A. Mabini st. in Cainta, Rizal is known for selling the best kakanin (sweet rice desert) in Manila. It is also a street where you can see several amputees in wheel chairs lounge outside their homes for some morning sunshine.
According to Santa Malonzo, owner of Santa’s kakanin, most of the people in that street has been passing down the kakanin business for generations. Some of her neighbors had to be amputated due to diabetic complication, more specifically, gangrene.
Diabetes is a serious chronic metabolic disease characterized by an increase in blood sugar levels associated with long term damage and failure or organ functions, especially the eyes, the kidneys, the nerves, the heart and blood vessels.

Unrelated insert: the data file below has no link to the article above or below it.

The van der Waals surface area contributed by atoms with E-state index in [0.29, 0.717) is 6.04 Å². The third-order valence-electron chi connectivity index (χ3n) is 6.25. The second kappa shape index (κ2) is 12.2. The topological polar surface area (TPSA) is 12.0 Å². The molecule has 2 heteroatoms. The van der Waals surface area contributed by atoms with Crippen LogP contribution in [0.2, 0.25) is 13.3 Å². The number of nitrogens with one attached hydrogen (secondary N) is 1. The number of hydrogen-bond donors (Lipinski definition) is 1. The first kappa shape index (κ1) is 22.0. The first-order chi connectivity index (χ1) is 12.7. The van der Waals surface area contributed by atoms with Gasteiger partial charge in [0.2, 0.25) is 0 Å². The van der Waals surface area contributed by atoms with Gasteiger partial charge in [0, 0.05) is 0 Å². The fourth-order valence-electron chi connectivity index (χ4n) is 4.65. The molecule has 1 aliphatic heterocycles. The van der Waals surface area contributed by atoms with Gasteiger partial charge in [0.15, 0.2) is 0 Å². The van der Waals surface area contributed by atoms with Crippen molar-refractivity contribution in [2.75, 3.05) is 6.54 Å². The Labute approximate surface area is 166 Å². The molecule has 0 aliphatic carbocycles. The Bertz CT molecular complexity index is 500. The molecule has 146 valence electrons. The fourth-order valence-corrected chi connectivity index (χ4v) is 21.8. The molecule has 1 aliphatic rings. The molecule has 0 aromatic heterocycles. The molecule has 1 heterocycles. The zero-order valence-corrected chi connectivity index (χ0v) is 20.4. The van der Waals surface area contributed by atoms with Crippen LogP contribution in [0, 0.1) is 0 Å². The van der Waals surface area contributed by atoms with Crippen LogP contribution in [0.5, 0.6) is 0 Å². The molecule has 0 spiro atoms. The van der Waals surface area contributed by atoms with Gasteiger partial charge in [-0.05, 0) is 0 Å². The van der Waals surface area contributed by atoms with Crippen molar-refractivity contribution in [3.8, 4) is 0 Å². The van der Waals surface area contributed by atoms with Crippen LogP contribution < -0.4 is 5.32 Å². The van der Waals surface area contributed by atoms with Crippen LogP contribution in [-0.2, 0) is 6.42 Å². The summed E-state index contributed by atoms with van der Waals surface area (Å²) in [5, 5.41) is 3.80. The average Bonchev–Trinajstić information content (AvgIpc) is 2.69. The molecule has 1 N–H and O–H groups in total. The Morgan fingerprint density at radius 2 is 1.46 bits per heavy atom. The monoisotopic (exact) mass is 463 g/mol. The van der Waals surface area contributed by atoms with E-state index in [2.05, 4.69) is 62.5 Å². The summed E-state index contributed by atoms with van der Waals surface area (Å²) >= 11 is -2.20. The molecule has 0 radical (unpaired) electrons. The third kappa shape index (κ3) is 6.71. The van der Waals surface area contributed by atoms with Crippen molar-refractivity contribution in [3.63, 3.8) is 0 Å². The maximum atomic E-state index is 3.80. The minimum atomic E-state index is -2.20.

” Every day, we would wake up, and cook kakanin since we were kids. And of course, we have to taste the kakanin daily,” says Malonzo
“But I don’t have it; maybe Diabetes is just hereditary, ” says Malonzo.
Diabetes, however, can be acquired. In a report by International Diabetes Federation (IDF) for its 2009 Diabetes Atlas, there are 3.4 million Filipino adults with Type 2 or acquired diabetes.
According to a report done by Oxford Health Alliance, annual cases of diabetes in the country have gone up by 2.5% yearly since 1993. Of which, about 1.4 million Filipino adults (aged 20 and above) have acquired the disease in the last five years.